More Mystery Surrounds Malaysian Prosecutor’s Murder
A top official of Malaysia’s attorney general’s office appears to have attempted to bully the family of a murdered public prosecutor investigating corruption involving Prime Minister Najib Razak to agree to an immediate cremation rather than waiting for a second autopsy, then offered a “golden handshake” to them, according to text messages by AG’s office personnel.
However, against the wishes of most of the family or their knowledge, the body of Kevin Morais was whisked away and burned without an independent post-mortem from the hospital by an estranged brother who described himself in a text to an attorney general’s office official as a “hardcore gangster.”
Morais was murdered on Sept 4 in spectacular fashion after his car was rammed and he was dragged out as he drove to work. He was kidnapped after the collision and ended up in a cement-filled oil drum that had been dumped in a river. His burned car was found elsewhere in a field with the identification numbers erased. Purely by chance, a CCTV camera along his route picked up the kidnapping and seven men including an army major were arrested for the crime. The 55-year-old Morais had been seconded from the Ministry of Justice to the Malaysian Anti-Corruption Commission.
Scandal won’t go away
For months, Malaysian law enforcement has been wracked with attempts on the part of the Najib government to quell investigations into hundreds of millions of dollars that ended up in the prime minister’s personal account, then disappeared again, and by massive mismanagement of the troubled 1Malaysia Development Bhd. state-backed investment firm. Najib has sacked a string of top officials including his own deputy prime minister, Muhyiddin Yassin, and Attorney General Abdul Gani Patail. Malaysian Anti-Corruption Commission officials have been subjected to what has been called a scorched-earth campaign to discover who, if any of them, has been leaking information on the case.
The attorney general, Mohamad Apandi Ali, a former United Malays National Organization state treasurer before being elevated to public prosecutor and then the judicial bench, was hurriedly drafted to replace the long-serving Abdul Gani Patail in August just as Gani Patail reportedly was about to file charges against Najib for corruption. Apandi immediately denied that Kevin Morais was working on the case when he was abducted and murdered.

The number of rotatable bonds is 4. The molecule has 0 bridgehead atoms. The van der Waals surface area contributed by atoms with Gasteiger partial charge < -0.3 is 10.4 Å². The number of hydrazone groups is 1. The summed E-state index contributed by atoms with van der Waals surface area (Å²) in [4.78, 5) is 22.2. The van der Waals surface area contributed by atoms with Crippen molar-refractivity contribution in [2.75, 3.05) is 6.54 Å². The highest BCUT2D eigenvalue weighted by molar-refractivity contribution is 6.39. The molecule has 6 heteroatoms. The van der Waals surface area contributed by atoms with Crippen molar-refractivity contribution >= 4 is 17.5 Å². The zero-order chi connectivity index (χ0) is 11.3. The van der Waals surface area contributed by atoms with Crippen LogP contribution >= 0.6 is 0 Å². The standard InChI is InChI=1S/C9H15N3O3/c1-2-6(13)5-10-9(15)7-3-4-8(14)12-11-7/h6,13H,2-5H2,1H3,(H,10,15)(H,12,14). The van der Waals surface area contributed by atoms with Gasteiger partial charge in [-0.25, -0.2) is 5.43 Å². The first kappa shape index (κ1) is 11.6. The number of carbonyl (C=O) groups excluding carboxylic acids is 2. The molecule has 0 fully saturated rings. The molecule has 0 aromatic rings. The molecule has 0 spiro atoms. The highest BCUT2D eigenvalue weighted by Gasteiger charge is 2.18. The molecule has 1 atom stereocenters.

CCTV footage of Anthony Kevin Morais' abduction. Source: Sarawak Report
Brother of dead man charges he was probing PM’s finances
But Morais’s brother, Charles Suresh Morais, an Atlanta, George-based hotelier read a statutory declaration to a Kuala Lumpur press conference on Nov. 25 that Kevin Morais had indeed been working on the Najib case and that the charge sheet that was never made public after Gani Patail was fired bore Kevin Morais’s initials. The charge sheet was obtained surreptitiously by the investigative blog Sarawak report and made public. Charles Morais also said his brother had repeatedly voiced concerns about the level of corruption he was investigating, becoming so worried about his own security that he asked that the two speak in a north Indian dialect instead of Malay or English.
After Charles Morais’s press conference, the office again denied that Kevin Morais had anything to do with the investigation. The office insisted that he was killed over a fraud case brought against the army major. However, a series of texts made available to Asia Sentinel and Sarawak Report editor Clare Rewcastle Brown, who broke the story, have once again cast doubt on the attorney general’s version of events. The texts, by Mabel Muttiah, a newly-elevated senior assistant to Apandi, bombarded the Morais family with demands that they cremate the murdered prosecutor instead of waiting for a second autopsy.
When those attempts failed, according to the texts, Muttiah sought against the wishes of the family to have the cadaver removed from the hospital morgue where it had been taken – texting another brother, David, on Nov. 16, that instead Richard Morais – the “hardcore gangster” brother – had “asked me to find out from you if you would join him [tomorrow] in getting the remains of Kev fr the mortuary. Thank you.”